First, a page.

module 8- Section 1- narrated

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Information about module 8- Section 1- narrated

Published on March 13, 2014

Author: pmgreenwald1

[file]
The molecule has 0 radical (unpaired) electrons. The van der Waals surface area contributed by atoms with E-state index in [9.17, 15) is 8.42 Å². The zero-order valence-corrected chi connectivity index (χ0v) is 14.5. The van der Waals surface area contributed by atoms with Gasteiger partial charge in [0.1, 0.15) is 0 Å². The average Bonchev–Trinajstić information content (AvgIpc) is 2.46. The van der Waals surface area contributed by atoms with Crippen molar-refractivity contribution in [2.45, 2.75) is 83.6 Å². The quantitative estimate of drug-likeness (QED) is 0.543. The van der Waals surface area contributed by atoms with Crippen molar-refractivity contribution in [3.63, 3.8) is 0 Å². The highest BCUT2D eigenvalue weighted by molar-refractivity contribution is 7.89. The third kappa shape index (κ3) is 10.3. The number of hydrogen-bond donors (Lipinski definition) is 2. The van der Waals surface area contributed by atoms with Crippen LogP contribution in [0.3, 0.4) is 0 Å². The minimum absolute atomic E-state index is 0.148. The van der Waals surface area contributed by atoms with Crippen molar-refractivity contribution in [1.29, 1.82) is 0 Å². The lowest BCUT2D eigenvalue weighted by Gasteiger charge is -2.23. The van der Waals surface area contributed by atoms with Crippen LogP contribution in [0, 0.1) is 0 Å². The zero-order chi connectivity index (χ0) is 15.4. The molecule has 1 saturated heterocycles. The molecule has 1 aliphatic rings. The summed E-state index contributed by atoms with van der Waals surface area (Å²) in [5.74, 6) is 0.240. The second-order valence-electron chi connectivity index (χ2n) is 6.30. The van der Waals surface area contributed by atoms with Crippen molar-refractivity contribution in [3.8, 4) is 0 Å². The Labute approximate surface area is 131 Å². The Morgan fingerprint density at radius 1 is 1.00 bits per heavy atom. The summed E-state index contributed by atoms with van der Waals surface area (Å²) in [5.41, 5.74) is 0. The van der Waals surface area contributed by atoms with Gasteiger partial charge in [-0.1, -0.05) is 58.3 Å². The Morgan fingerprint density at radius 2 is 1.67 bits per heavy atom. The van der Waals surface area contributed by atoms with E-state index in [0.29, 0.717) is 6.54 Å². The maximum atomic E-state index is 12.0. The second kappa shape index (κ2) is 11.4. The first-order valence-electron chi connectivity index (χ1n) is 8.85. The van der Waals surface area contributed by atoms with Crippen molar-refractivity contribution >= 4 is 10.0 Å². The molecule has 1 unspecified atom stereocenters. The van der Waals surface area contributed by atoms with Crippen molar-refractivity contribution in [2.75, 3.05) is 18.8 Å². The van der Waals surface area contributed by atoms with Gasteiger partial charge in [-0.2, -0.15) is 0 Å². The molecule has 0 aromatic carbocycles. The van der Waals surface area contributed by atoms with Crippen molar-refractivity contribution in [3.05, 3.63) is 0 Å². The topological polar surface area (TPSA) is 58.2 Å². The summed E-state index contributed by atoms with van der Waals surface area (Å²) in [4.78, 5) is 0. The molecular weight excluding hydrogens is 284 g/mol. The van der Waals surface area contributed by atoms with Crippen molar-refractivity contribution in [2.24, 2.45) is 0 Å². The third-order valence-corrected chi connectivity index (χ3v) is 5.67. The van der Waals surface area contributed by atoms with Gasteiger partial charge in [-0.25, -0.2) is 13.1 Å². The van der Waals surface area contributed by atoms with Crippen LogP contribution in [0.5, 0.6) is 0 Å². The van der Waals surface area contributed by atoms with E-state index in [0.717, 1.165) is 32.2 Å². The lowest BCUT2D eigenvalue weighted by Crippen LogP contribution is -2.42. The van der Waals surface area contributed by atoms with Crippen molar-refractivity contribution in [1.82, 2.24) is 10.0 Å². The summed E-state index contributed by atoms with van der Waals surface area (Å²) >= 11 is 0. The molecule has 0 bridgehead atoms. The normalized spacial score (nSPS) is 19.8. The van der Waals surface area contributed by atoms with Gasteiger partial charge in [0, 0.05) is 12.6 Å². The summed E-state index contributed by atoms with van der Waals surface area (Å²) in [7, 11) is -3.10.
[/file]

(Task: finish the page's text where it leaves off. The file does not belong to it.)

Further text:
Module 8- Connecting to and Setting up a Network: Module 8- Connecting to and Setting up a Network In this module we will cover the network hardware required to set up a peer-to-peer network. We will also cover IP addressing and accessing the Internet. 1 The Peer-to-Peer Network: The Peer-to-Peer Network We will start with the wired network. A network requires hardware such as NICs and a switch or a hub to send and receive information. A network also requires a software protocol which determines how devices on the network communicate. 2 PowerPoint Presentation: Almost all Ethernet networks today use the TCP/IP protocol and TCP/IP is installed by default when a NIC is installed. Older protocols include NetBEUI (a Microsoft protocol for a small network) and IPX/SPX (a protocol used on Novell networks). 3 PowerPoint Presentation: To view the protocol that is installed, go to the Network and Sharing Center (right-click the network icon in the system tray, then click Open Network and Sharing Center). When the Network and Sharing Center opens, select Change Adapter Settings from the left panel. Then double-click the Local Area connection icon. From the Local Area Connection status box, click Properties. 4 Network and Sharing Center: Network and Sharing Center 5 Local Area Connection and Status: Local Area Connection and Status 6 Local Area Connection Properties: Local Area Connection Properties 7 PowerPoint Presentation: The NIC located within the PC is where the information to be out on the network is sent first. The NIC prepares the packet and sends it out on the cable. The packet is destined for one of the PCs on the network. The hub or switch connects PC on an Ethernet network using the star topology. 8 PowerPoint Presentation: A hub will broadcast the address that the packet is going to – meaning that all of the PCs connected to the hub “hear” the broadcast. A switch passes the packet on to the PC it was intended for. 9 PowerPoint Presentation: Using switches instead of hubs will improve network performance. A hub is simply a pass-through device. A switch directs a packet directly to its destination without broadcasting. The cost differential makes switches a better investment than hubs. 10 Switches: Switches Switches can also be used to connect segments of a LAN together. Segments are used to break a LAN up into groups of people who are likely to communicate with each other most of the time. A large network should be separated into segments to reduce the overall traffic and improve network performance. 11 PowerPoint Presentation: Switches can be used to connect segments of a LAN provided that all segments of the LAN use the same software protocol. When switches are used in this manner, the topology is a star-bus. 12 Bridges: Bridges A bridge is a device used to connect segments of a network. The main difference between a switch and bridge is that bridges connect two network segments and switches can connect up to four network segments. Bridges may be used to connect networks of different speeds or used in an older network to connect networks using protocols. 13 PowerPoint Presentation: Router: a router is similar to a switch except that it connects different networks (as opposed to segments of the same network as a switch does). A router connects a LAN to the Internet, for example. 14 The switch connects the local network, the router connects the local network to the Internet.: The switch connects the local network, the router connects the local network to the Internet. 15 PowerPoint Presentation: A Router can perform several functions: It stands between the ISP network (cable modem) and the local network routing traffic between the two networks. It can act as a switch or a bridge It provides IP addresses dynamically. It may be able to serve as a wireless access point for a wireless network if it is designed to do so. Acts as a hardware firewall. 16 Network requirements for a SOHO: Network requirements for a SOHO Installing a Small Network: Each PC needs a NIC Appropriate cable (matching the speed of the network) Switch (unless the router acts as a switch and has enough ports) Wall jacks (possibly) Router (may also act as a switch) Cable Modem It is always important to route cables to avoid trip hazards . 17 Hardware setup- small network: Hardware setup- small network 18 Connection problems on a LAN: Connection problems on a LAN Connection Problems : Most connection problems can be traced to bad cables or to faulty NIC cards Improper termination on a bus network can also lead to reduced bandwidth (capacity to carry signal). NIC cards have small LEDs that blink in reaction to network activity- look for this light to help indicate connectivity. 19 Wireless Local Area Network (WLAN): Wireless Local Area Network (WLAN) A. Uses radio waves or infrared light to transmit data Requires a NIC that is setup for wireless and that has an antenna to receive the signals Wireless networks cover a limited geographical area. 20 PowerPoint Presentation: Wireless provides a convenient means for establishing networks where cables are difficult to install. PCs (or laptops) using a wireless connection can connect to a cabled LAN using an access point- many routers function as a WAP ( wireless access point ). 21 Wired and Wireless Network: Wired and Wireless Network 22 PowerPoint Presentation: Wireless technology is typically one of these varieties: IEEE-802.11 wireless Ethernet standard the Bluetooth standard The IrDA (infrared data association) protocol Cellular phone network 23 Wireless Networking Standards: Wireless Networking Standards Wireless Ethernet LAN Specifications is commonly referred to as Wi-Fi (wireless fidelity): IEEE-802.11 (released circa 1990) is the base standard It set the broadcast and receive frequencies of 2.4 GHz and 5 GHz All versions of 802.11 use one or both of these bands 24 PowerPoint Presentation: The wireless Ethernet scheme uses CSMA/CA which stands for Carrier Sense Multiple Access/Collision Avoidance. Unlike CSMA/CD, the CSMA/CA technique uses the RTS/CTS (request to send/clear to send) protocol so that collisions are avoided. This is because activity over the airwaves is more difficult to detect than over a wire. 25 Versions of 802.11: Versions of 802.11 802.11a : Maximum Throughput: 54 Mbps Maximum Range: 150 feet (50 m) Frequency: 5 GHz 802.11b : This standard was released before 802.11a Max data throughput: 11 Mbps Max Range: 300 ft (100 m) Frequency: 2.4 GHz (also used by other electronic devices such as cordless phones and microwaves) 26 PowerPoint Presentation: 802.11g : (2003) Max. data throughput 54 Mbps Max Range: 300 ft Frequency: 2.4 GHz Backward compatible with 802.11b 27 802.11n: 802.11n Improved antenna design uses a MIMO (multiple in/multiple out) feature that enables the device to make multiple connections thus increasing data throughput and reducing dead spots. Can use up to four antennas and requires two for most devices Max data throughput: 500 Mbps depending on configuration but at least 100 Mbps Frequency 2.4 GHz but advanced versions also use 5.0 GHz Range: indoor up to 70 m and outdoor up to 250 m 28 PowerPoint Presentation: Note that our textbook specifies a different indoor and outdoor range for 802.11n but not for other standards. The range of all standards are difficult to pin down as the conditions will be different for each set up. Walls will limit the range of wireless. The construction of the wall is important too. Interference can occur from objects as well as other transmitting devices- so the range and speed specifications of wireless networks are for ideal circumstances. 29 PowerPoint Presentation: Most Wi-Fi equipment complies with several Wi-Fi standards. This is for backward compatibility. Many wireless devices are specified as 802.11 a/b/g/n which means that they are compatible with all 802.11 standards. 30 Other Wireless Standards: Other Wireless Standards Long-range standard : Wi Max (the technology standard for long-range wireless networking) WiMax stands for Worldwide Interoperability for Microwave Access Based on the standard of 802.16d and 802.16e WiMax can extend for upwards of 30 miles and is often used as an extension (the last mile) of copper networks into remote places 31 PowerPoint Presentation: WiMax is important in cellular network technologies and is rivaled by 4G LTE The G stands for Generation and the LTE stands for Long Term Evolution. WiMax is striving for a maximum throughput of 40 Mbps and a range of about 30 miles. 32 PowerPoint Presentation: Bluetooth : standard for short range 10 m (30 ft) wireless (2.5 mW – mid power range) uses 2.54 GHz range 723 Kbps to 1 Mbps transmission rate Useful for PANs Connects peripherals such as keyboard, mouse, printer, wireless headsets Connects two PDAs for file transfer 33 PowerPoint Presentation: Bluetooth is used for a small wireless network that is configured for a PAN (person area network) which is used to connect peripherals such as a keyboard, mouse, or headset. Bluetooth devices are configured in one of three classes based on their power usage: Class 1 100 mW and range of 100 m Class 2 2.5 mW and range of 10 m Class 3 1mW and range of 1 m 34 PowerPoint Presentation:  Infrared : (used by Apple and Linux and for some devices such as a keyboard or mouse) Uses the IrDA protocol (Infrared Data Association) 4 Mbps transmission speed 1 m distance Transmits in Half-duplex Uses ad hoc mode only (devices connect directly to each other) Typically used for quick file transfers or printing 35 PowerPoint Presentation: Setting up a Wireless LAN: Each PC needs a wireless NIC WAP (access point or wireless access point)/ router Cable Modem Careful placement of the WAP to avoid obstruction and interference is important in the design of the wireless network. Security of the wireless network must be taken into account. 36 Wireless Network Modes: Wireless Network Modes Computers using Wi Fi can connect to each other directly using ad hoc mode OR They can connect to a LAN using an access point (AP) also known as a wireless access point (WAP). This is called infrastructure mode . 37 PowerPoint Presentation: Ad hoc Mode : Two or more wireless nodes communicating in ad hoc mode form an IBSS or independent basic service set. Ad hoc mode is suited for small, temporary groups such as at a business meeting. The NIC is setup for ad hoc mode and all PCs communicate with each other independently. 38 PowerPoint Presentation: Infrastructure Mode: A WAP is used to provide the IP addresses (functioning as a router) and acts as a switch (directing packets) as in a wired network. If a single WAP is used, the arrangement is called a BSS (base service set). If more than one WAP is used, the arrangement is called an EBSS (extended base service set). 39 PowerPoint Presentation: The SSID is the service set identifier. It is the name of the network. The SSID is setup on a Wireless Access Point by the network administrator through the WAPs software. The computers and other resources that communicate with the wireless access point must be configured with the SSID. 40 PowerPoint Presentation: To set up ad hoc mode, all NIC cards must be set to ad hoc mode, all devices must use the same SSID and all must use the same channel number. For infrastructure mode, all NIC cards must be set for infrastructure mode and must be set to the same SSID as the WAP. 41 PowerPoint Presentation: If a wireless network is public the wireless network interface within a device (such as a laptop) will display the networks that are available and when you choose the network the SSID is set automatically for that session. For private wireless networks, where the SSID is not broadcast, the SSID must be set manually. 42 Laptops are using Infrastructure Mode: Laptops are using Infrastructure Mode 43 Router/Access Point: Router/Access Point 44 PowerPoint Presentation: This section of Module 8 covers setting up the network devices. Wireless security will be covered later. This ends the first section of Module 8. 45